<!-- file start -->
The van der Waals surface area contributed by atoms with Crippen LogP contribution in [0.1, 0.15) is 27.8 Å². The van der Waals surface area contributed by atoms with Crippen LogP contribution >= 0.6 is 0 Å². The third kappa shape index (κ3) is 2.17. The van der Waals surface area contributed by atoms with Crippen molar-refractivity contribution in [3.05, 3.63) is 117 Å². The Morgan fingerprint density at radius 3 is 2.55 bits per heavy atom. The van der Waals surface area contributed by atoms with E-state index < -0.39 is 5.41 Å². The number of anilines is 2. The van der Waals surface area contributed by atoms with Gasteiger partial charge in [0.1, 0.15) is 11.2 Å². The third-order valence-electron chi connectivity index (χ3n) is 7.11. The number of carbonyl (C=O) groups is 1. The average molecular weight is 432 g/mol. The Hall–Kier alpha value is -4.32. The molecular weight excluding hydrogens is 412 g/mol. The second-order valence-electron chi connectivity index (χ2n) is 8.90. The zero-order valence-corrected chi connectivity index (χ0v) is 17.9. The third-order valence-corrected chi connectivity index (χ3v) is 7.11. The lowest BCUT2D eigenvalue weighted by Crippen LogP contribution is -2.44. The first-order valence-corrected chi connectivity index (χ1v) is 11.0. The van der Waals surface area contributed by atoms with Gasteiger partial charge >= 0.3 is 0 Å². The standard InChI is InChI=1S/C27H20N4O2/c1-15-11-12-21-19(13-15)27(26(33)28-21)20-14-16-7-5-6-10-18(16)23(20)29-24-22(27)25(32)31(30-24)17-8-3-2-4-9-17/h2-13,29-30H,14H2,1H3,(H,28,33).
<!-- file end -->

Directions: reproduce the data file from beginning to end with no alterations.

The van der Waals surface area contributed by atoms with Crippen LogP contribution in [0.1, 0.15) is 27.8 Å². The van der Waals surface area contributed by atoms with Crippen LogP contribution >= 0.6 is 0 Å². The third kappa shape index (κ3) is 2.17. The van der Waals surface area contributed by atoms with Crippen molar-refractivity contribution in [3.05, 3.63) is 117 Å². The Morgan fingerprint density at radius 3 is 2.55 bits per heavy atom. The van der Waals surface area contributed by atoms with E-state index < -0.39 is 5.41 Å². The number of anilines is 2. The van der Waals surface area contributed by atoms with Gasteiger partial charge in [0.1, 0.15) is 11.2 Å². The third-order valence-electron chi connectivity index (χ3n) is 7.11. The number of carbonyl (C=O) groups is 1. The average molecular weight is 432 g/mol. The Hall–Kier alpha value is -4.32. The molecular weight excluding hydrogens is 412 g/mol. The second-order valence-electron chi connectivity index (χ2n) is 8.90. The zero-order valence-corrected chi connectivity index (χ0v) is 17.9. The third-order valence-corrected chi connectivity index (χ3v) is 7.11. The lowest BCUT2D eigenvalue weighted by Crippen LogP contribution is -2.44. The first-order valence-corrected chi connectivity index (χ1v) is 11.0. The van der Waals surface area contributed by atoms with Gasteiger partial charge >= 0.3 is 0 Å². The standard InChI is InChI=1S/C27H20N4O2/c1-15-11-12-21-19(13-15)27(26(33)28-21)20-14-16-7-5-6-10-18(16)23(20)29-24-22(27)25(32)31(30-24)17-8-3-2-4-9-17/h2-13,29-30H,14H2,1H3,(H,28,33).